If you don’t think of yourself as a “good negotiator,” consider this: You negotiate all the time — with your teammates on how to delegate a project, with your roommate on who will clean the kitchen this week, and even with yourself on whether you should have the burger or the salad for lunch.

The difference between small day-to-day bargains and negotiating with someone in a more powerful position are the stakes. But when you think of negotiating as just another way of asking, discussing a raise with your boss or a counteroffer with a recruiter becomes much easier.

Smart negotiating is a skill that requires practice. Following these five basic principles will undoubtedly make you a more successful negotiator.

Be prepared

Once you’ve determined that a better outcome is worth negotiating, you must prepare how you will ask for it. Knowing exactly what you are trying to accomplish will help cut through the noise and keep you on track throughout the process. Writing down your top objectives or main goal can help. 

Understanding your counterpart is another essential step in preparing to enter a negotiation. Know their position of power, and, if possible, ask other people who have negotiated with the party in the past. The key is: do your research.

Have a strategy

Developing a game plan before negotiating will make you much more successful. First, know that in a negotiation, you will never get what you ask for. Make your first offer aggressive and have a clear idea in advance of what (or how much) you’re willing to give up without hurting your position. 

Choosing your timing wisely will also give you a stronger edge in a negotiation. Watch for clues from your counterpart like body language or speech patterns and be prepared to stop negotiations if it seems like he or she is unwilling to negotiate fairly.


It can often be helpful to practice an important discussion with a trusted friend. Approaching a negotiation like a conversation — not an argument — will help you feel more comfortable initiating a request while showing respect for the other person. Remember that getting defensive or interrupting will never get you what you want. Instead, ask for clarification and specifics if the other party objects to your proposal or offers a counter that seems questionable.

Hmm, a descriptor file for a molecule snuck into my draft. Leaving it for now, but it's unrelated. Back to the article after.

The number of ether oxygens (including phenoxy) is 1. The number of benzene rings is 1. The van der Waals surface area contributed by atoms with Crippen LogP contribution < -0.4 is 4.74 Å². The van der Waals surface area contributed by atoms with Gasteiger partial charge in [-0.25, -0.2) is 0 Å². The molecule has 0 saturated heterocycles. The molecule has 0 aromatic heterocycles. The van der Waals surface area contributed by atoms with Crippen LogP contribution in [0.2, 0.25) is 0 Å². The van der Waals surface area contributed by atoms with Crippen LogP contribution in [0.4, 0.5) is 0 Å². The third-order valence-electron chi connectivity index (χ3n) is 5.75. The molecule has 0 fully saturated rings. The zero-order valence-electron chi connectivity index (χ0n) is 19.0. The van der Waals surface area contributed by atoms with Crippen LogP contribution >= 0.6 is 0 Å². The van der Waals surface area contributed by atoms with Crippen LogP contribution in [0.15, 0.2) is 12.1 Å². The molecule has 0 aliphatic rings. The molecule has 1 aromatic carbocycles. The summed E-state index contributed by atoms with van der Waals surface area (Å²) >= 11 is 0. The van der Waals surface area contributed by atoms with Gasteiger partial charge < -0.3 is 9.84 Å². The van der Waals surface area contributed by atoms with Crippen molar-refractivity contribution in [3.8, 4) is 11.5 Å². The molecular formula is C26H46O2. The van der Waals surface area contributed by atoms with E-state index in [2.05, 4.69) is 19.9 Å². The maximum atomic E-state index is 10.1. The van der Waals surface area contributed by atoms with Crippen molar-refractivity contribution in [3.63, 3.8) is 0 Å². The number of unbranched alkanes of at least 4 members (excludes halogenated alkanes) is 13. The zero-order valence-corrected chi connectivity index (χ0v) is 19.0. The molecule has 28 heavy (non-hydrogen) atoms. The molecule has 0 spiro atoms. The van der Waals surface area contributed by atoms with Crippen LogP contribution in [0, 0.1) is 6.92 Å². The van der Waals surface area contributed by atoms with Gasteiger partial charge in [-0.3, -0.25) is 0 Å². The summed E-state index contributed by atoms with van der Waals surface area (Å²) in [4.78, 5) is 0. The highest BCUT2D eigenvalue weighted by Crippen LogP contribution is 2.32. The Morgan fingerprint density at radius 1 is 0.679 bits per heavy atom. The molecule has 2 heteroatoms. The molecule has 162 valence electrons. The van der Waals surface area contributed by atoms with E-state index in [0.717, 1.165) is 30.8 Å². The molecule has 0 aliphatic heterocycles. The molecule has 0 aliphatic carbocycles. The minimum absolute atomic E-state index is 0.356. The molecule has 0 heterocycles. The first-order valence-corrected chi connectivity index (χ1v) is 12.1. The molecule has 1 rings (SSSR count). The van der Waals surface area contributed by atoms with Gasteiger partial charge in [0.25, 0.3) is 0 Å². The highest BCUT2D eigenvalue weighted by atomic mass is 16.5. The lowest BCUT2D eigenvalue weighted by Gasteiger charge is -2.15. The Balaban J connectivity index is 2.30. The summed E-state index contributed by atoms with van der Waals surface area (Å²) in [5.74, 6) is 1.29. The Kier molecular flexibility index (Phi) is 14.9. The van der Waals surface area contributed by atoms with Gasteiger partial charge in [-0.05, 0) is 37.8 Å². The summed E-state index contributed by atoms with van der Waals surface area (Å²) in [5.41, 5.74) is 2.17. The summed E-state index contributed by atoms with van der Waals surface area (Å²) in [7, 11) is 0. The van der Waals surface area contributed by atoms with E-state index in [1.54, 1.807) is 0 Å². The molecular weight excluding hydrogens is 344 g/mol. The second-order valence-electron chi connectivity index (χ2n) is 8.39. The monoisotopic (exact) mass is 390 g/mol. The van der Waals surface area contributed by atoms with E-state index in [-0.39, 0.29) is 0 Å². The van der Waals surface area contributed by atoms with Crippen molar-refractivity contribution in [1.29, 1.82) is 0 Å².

Know when to stop talking

This is one of the biggest hazards in the negotiation process. Great negotiating requires more listening than talking — once you’ve said something, you can’t take it back. Avoid negotiating with yourself by remaining quiet after you’ve laid out a term and pausing in silence after the other person has made a counter. Rambling will make you seem less confident and may cause you to make unintentional concessions. 

Close the deal

Once you and your counterpart have decided on a fair outcome, make sure to nail down the specifics (price, terms and conditions, etc.) and cover the full scope of what the final deal entails. And remember that it takes two parties to negotiate or renegotiate a deal. In other words, exit a negotiation with confidence and appreciation for the other party. Then, when you find yourself in the dealmaker’s chair again down the road, you’ll be ready.